The Judicial Council’s half-hearted attempts at reform

Posted on April 27, 2014


It started with the commissioning and implementation of the SEC report

While all of us witnessed the Judicial Council’s administrative offices going rogue and wasting hundreds of millions of dollars our chief justice sought to delay the budgetary hammer coming down on her administrative offices by coming up with a three year plan of delay and obfuscation called the Strategic Evaluation Committee report. Judges and justices from all over the state would be tasked to look at the AOC and their various divisions and study them. Eventually they produced a report that ripped the administrative office a new orifice recommending radical change. Judicial Council leadership was stunned by the reports recommendations and indicated they would take them under advisement.

For those of us who wished to see real reform it was a major disappointment because it gave ample reason for the other two branches to keep on swinging that budget axe in an effort to send a message to San Francisco. Then our chief justice sought to measure how many people in the branch including justice partners outside of the branch supported reforms by putting the report out for an endless summer of comments. While hundreds and hundreds of comments from across the state rolled in supporting reforms, insiders on the council reached out to their grantees in a dishonorable attempt to stem the tide and push back on the report.

Judicial Council insiders like Justices Miller and Robie working through the state bar and the access to justice committee would provide a list of talking points to the grantees, usually legal aid organizations that rely in part on judicial council funding provided by a bloated AOC. In many cases, those grantees would not waste any time and just put the same talking points verbatim in their SEC responses. Others would actually change the wording of the talking points provided. The veiled threat here was that if the AOC did not exist in their current form, neither would their grants. We, among many others caught them red-handed in the act.

Despite the overwhelming comments demanding reform from entire benches and hundreds of judges and court workers from across the state, the all too powerful Executive Committee would indicate that the reforms went too far and that they would not accept the report. Again to save the budget axe swinging in the general direction of the council and their administrative offices, they were virtually bludgeoned into accepting the report and the conclusions therein by indicating they would put the study under study, review the recommendations and implement what they agreed with.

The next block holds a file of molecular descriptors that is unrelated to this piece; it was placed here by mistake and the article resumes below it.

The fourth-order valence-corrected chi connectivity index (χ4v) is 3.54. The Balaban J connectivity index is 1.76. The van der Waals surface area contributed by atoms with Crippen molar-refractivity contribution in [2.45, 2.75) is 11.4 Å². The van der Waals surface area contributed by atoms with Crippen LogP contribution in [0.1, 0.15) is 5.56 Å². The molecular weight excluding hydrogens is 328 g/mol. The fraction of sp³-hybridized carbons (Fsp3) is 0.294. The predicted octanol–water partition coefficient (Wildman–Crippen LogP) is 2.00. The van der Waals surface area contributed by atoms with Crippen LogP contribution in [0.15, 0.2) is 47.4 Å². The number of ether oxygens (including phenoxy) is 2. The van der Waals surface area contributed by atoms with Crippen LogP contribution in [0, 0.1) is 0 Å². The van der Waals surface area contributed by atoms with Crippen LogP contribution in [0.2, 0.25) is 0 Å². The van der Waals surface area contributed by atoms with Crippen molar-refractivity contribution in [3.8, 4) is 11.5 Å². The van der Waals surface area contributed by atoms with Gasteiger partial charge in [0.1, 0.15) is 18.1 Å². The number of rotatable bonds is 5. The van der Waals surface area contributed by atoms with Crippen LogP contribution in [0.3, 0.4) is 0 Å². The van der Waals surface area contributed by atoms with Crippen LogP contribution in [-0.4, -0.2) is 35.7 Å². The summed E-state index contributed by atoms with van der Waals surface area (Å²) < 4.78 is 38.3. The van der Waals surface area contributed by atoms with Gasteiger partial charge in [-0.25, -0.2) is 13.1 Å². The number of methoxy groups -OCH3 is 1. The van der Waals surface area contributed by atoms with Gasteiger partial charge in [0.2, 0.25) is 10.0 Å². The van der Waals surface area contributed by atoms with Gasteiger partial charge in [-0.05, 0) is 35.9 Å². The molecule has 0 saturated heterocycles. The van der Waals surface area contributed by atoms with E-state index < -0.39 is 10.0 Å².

Over time, they would implement or partly implement SEC recommendations. Many of what we considered were the most important reforms would end up on the cutting room floor. This weeks adopted reforms of the legal services offices was the latest example. The Council rejected the notion that hundreds of staff lawyers could do the jobs they were being paid for and that they should continue to contract out to a myriad of law firms from across the state in an effort to continue conflicting them out on other matters under the auspices of more experienced expertise. Much like reorganizing the deck chairs on the titanic, the judicial council would rearrange the legal services office. There would remain hundreds of lawyers in the AOC and they would continue to contract legal services as the best strategy to defending the branch continues to be conflicting the law firms out of representing those that might otherwise pursue them.

Public Information Requests

In an effort to push back on public information requests, the AOC’s lobbyists and judicial council members vigorously lobbied the other two branches into rejecting the notion that the AOC should release information to the public codified as a rule of law by the legislature. In its stead they would foist up a rule of court that the were free to ignore and have ignored numerous times. To this day, no judge, legislator or even the state auditor has even seen, much less released an un-redacted version of the Deloitte contract for the California Case Management System.

Open Meeting Rules

Again in an effort to push back on open meeting rules, the AOC’s lobbists and Judicial Council members vigorously lobbied the other two branches into rejecting the imposition of the Brown open meeting act. In its stead, they would replace the rule with another rule of court that they were free to ignore because no one enforces the rules of court on the judicial council or the AOC. We would also find out this week what everyone suspected – that committee meetings are carefully choreographed by the Administrative Office of the Courts and appointed chairs into being little more than a rubber stamp program and a new rule would be promulgated that closes the meetings to the public for just about any reason they can dream up.